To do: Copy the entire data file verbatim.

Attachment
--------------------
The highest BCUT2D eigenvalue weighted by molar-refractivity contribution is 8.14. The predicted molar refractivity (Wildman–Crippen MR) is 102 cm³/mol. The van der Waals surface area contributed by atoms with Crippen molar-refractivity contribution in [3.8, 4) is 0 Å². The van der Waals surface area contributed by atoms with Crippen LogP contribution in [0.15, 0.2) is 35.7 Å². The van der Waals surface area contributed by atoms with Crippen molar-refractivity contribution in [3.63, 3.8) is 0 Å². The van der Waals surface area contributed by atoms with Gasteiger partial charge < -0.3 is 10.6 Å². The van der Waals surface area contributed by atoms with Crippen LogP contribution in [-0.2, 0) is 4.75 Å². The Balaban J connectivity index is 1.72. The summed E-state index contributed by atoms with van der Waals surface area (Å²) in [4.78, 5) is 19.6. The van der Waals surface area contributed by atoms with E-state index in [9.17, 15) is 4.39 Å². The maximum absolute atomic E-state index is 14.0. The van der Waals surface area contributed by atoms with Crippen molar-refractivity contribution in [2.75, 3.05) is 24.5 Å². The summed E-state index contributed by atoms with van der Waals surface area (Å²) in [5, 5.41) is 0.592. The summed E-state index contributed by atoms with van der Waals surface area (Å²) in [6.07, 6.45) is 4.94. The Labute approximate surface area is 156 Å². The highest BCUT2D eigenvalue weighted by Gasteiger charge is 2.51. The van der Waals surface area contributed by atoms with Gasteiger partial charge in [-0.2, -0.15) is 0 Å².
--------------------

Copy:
The highest BCUT2D eigenvalue weighted by molar-refractivity contribution is 8.14. The predicted molar refractivity (Wildman–Crippen MR) is 102 cm³/mol. The van der Waals surface area contributed by atoms with Crippen molar-refractivity contribution in [3.8, 4) is 0 Å². The van der Waals surface area contributed by atoms with Crippen LogP contribution in [0.15, 0.2) is 35.7 Å². The van der Waals surface area contributed by atoms with Crippen molar-refractivity contribution in [3.63, 3.8) is 0 Å². The van der Waals surface area contributed by atoms with Gasteiger partial charge < -0.3 is 10.6 Å². The van der Waals surface area contributed by atoms with Crippen LogP contribution in [-0.2, 0) is 4.75 Å². The Balaban J connectivity index is 1.72. The summed E-state index contributed by atoms with van der Waals surface area (Å²) in [4.78, 5) is 19.6. The van der Waals surface area contributed by atoms with E-state index in [9.17, 15) is 4.39 Å². The maximum absolute atomic E-state index is 14.0. The van der Waals surface area contributed by atoms with Crippen molar-refractivity contribution in [2.75, 3.05) is 24.5 Å². The summed E-state index contributed by atoms with van der Waals surface area (Å²) in [5, 5.41) is 0.592. The summed E-state index contributed by atoms with van der Waals surface area (Å²) in [6.07, 6.45) is 4.94. The Labute approximate surface area is 156 Å². The highest BCUT2D eigenvalue weighted by Gasteiger charge is 2.51. The van der Waals surface area contributed by atoms with Gasteiger partial charge in [-0.2, -0.15) is 0 Å².